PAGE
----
Updated: Sep 14, 2019
By Dr. Phang Cheng Kar (M.D.) & Dr. Song Beng Kah (Ph.D.).
In the past few years, we have seen a big leap in popularity of mindfulness practice in Malaysia. We appreciate the effort made by various organizations in promoting mental health through mindfulness training workshops or classes. In the midst of mindfulness popularity, there are however some mindfulness related misconceptions, which need to be clarified for the benefits of people who are interested in this method.
With a threefold increase in the prevalence of mental health problem among Malaysian adults (from 10.7% in 1996 to 29.2% in 2015), it is timely for the public to have a better understanding of mindfulness.
We hope this article can help to curb the problem of “McMindfulness”, a term borrowed from the popular fast food chain and coined for referring to the easily available but diluted and distorted form of mindfulness.
Definition of mindfulness by Dr. Jon Kabat-Zinn.
What is the most popular secular definition of mindfulness? According to Dr. Jon Kabat-Zinn, the famous American mindfulness teacher who created the popular Mindfulness-Based Stress Reduction (MBSR), “mindfulness” refers to the awareness that emerges through paying attention in a particular way; on purpose, in the present moment, and non-judgmentally. Being mindful also means the process of paying attention to the unfolding of the inner (e.g. thought and feeling) and outer (e.g. sound and sight) experiences from moment to moment, in the “particular ways” defined by Kabat-Zinn. If understood and practiced correctly, the definition is useful for reducing stress, anxiety, depression, and increasing well-being. Otherwise, it is not helpful and can even be harmful. We will now share with you the 10 common misconceptions on mindfulness for mental health.
1. Mindfulness is religious.
No, it is not religious; it is secular and scientific.
Are you sure? Yes, mindfulness is not always religious. The concept of mindfulness originates from various spiritual traditions in particular Buddhism. But, modern mindfulness-based therapy is delivered in a secular way without religious doctrines, rites, or rituals. The Malaysian mindfulness-based program MINDFULGym, with grants and support from the Ministry of Health and Universiti Putra Malaysia (UPM), has successfully been introduced to hundreds of people from the multi-ethnic background, regardless of their religion or belief. Whether associated with a secular or religious context, mindfulness practice does not necessarily involve “meditation” or meditate with the legs crossed and eyes closed. More importantly, mindfulness is merely a training of mind based on sound science and credible clinical studies around the world. In 2013, in a review of 209 scientific studies by Khoury and colleagues in the journal Clinical Psychology Review, it was concluded that mindfulness-based therapy is an effective treatment for reducing stress, anxiety, and depression.
2. Mindfulness practice is difficult and time-consuming.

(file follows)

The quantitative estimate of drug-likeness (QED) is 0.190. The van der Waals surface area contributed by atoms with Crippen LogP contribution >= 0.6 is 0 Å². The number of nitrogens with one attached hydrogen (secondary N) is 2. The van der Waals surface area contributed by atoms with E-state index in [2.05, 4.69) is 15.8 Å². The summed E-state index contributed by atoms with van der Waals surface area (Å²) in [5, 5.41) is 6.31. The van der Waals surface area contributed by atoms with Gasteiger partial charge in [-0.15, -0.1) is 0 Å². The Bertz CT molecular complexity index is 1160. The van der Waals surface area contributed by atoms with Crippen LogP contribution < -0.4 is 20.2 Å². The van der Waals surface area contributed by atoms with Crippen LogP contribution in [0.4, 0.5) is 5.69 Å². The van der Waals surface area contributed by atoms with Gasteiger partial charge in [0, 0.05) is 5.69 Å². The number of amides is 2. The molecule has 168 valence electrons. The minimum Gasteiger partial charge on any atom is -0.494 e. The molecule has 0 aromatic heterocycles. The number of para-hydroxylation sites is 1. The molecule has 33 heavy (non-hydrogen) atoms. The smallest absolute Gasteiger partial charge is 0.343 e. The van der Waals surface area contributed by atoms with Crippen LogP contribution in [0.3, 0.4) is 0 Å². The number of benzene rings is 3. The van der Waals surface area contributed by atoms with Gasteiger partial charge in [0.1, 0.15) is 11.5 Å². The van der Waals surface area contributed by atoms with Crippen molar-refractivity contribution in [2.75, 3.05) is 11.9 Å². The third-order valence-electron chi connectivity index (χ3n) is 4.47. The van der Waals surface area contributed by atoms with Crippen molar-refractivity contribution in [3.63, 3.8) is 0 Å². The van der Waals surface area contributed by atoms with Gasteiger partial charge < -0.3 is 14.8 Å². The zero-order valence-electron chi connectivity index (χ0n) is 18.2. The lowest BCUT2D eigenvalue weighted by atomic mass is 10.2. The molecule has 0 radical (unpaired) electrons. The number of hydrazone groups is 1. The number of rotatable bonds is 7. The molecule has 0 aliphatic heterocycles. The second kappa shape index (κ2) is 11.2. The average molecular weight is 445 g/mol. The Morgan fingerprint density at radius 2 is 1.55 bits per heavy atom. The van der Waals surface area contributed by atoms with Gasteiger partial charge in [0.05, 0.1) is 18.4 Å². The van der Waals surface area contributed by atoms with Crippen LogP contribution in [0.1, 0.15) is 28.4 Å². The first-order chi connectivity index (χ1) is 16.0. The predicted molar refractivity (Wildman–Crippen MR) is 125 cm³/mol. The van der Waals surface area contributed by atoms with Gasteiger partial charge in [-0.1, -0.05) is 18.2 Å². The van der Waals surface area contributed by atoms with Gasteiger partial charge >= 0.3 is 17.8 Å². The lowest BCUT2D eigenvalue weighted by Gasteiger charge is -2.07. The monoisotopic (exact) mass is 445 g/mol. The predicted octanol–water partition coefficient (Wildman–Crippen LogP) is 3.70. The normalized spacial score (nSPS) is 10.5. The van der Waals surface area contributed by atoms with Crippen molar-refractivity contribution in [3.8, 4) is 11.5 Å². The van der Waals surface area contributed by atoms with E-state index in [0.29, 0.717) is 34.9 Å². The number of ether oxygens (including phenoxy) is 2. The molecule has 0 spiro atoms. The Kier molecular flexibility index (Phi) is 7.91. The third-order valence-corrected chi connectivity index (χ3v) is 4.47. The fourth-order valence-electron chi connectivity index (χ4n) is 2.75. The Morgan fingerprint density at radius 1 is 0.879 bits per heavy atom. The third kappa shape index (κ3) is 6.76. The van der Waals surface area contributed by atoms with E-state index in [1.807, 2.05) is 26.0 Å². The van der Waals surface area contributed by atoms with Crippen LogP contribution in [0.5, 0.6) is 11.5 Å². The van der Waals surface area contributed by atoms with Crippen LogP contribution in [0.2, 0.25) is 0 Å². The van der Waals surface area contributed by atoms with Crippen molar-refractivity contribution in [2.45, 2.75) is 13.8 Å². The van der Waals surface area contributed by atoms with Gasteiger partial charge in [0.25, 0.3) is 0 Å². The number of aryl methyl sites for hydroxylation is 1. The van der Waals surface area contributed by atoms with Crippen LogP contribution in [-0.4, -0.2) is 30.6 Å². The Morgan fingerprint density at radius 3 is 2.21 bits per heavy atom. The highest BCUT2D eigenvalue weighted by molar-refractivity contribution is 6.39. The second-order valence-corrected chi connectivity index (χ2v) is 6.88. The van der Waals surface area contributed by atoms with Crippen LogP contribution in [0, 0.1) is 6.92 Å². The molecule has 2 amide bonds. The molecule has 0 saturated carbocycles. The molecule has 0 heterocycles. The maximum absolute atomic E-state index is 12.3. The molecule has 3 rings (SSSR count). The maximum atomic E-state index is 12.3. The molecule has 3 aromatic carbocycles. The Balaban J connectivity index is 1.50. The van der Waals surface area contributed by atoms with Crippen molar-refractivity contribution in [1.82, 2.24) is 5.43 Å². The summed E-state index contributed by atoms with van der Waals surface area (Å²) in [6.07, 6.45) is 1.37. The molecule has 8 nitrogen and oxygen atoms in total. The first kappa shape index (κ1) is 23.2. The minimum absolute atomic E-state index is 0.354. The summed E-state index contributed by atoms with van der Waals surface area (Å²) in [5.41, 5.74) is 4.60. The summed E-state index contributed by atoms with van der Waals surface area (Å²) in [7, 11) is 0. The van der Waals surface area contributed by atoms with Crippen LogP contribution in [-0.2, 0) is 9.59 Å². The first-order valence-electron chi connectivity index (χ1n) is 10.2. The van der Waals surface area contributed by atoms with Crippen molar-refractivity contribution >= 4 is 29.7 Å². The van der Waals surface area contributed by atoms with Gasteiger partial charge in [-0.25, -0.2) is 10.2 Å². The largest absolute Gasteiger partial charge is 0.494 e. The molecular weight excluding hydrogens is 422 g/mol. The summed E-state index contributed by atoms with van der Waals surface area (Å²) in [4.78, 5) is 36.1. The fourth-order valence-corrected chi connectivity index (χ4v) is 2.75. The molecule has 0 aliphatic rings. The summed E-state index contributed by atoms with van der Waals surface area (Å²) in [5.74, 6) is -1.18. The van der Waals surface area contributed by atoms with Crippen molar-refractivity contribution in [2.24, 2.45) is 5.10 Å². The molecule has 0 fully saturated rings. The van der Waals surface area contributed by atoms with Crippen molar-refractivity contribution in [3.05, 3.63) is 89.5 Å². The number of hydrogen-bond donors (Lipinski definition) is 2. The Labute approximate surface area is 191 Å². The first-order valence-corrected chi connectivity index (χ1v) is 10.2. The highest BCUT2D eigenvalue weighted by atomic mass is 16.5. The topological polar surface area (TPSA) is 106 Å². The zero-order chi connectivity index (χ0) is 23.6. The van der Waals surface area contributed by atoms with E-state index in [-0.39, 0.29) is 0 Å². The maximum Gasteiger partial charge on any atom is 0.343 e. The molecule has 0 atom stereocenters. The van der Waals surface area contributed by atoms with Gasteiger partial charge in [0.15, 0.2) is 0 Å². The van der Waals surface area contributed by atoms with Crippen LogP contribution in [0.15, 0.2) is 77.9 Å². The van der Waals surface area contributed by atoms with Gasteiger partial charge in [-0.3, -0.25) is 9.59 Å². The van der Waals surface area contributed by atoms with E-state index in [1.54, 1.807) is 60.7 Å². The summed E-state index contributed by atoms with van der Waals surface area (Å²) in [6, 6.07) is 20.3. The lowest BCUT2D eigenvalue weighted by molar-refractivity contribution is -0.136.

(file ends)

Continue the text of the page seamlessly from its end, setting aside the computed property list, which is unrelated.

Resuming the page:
No, it might not always be difficult and time-consuming; it can be simple and practical.
As in playing any sports, mindfulness practice (can be seen as a form of mind sport) is of various levels of difficulty. Not all of us can play badminton as good as world champion Datuk Lee Chong Wei. But that does not mean we cannot enjoy and gain benefits from playing badminton. The same goes for mindfulness training. For beginners, it is good enough if we can try to take a few slow, deep, and mindful breaths intermittently throughout the day to refresh ourselves and make peace with the present moment. To be mindful is easy; remembering to be mindful is difficult. Using a phone app with the soothing sound of a bell as a reminder to take mindful breaths periodically is useful for many people. Advanced mindfulness training is, of course, more challenging. But that is fine as mindfulness cultivation is a life-long journey. We progress step-by-step and learn from the journey, every step, every moment – take your time – enjoy the present moment.
3. Mindfulness is just paying attention to the present moment.
Not fully correct. It is not just paying attention to the present moment; it is relating to the present moment with kindness and appreciation.
People who are clinically depressed often pay attention to their faults and blame themselves. Those with poor self-esteem habitually pay attention to and amplify their weakness. Is that paying attention in a mindful way? No.
Mindfulness is paying attention in a particular way; non-judgmental, with kindness, compassion, appreciation, gentleness, goodwill, warmth. It is not just attention; it is ‘kindful’ attention to the present moment - ourselves, others, and the world.
Relating to our present moment experience with kindness, appreciation, and gratefulness is an effective way of increasing mental well being. Here is a question to test your understanding of mindfulness. Does aiming to shoot and kill a bird involves mindful attention?
To be continued - Part 2.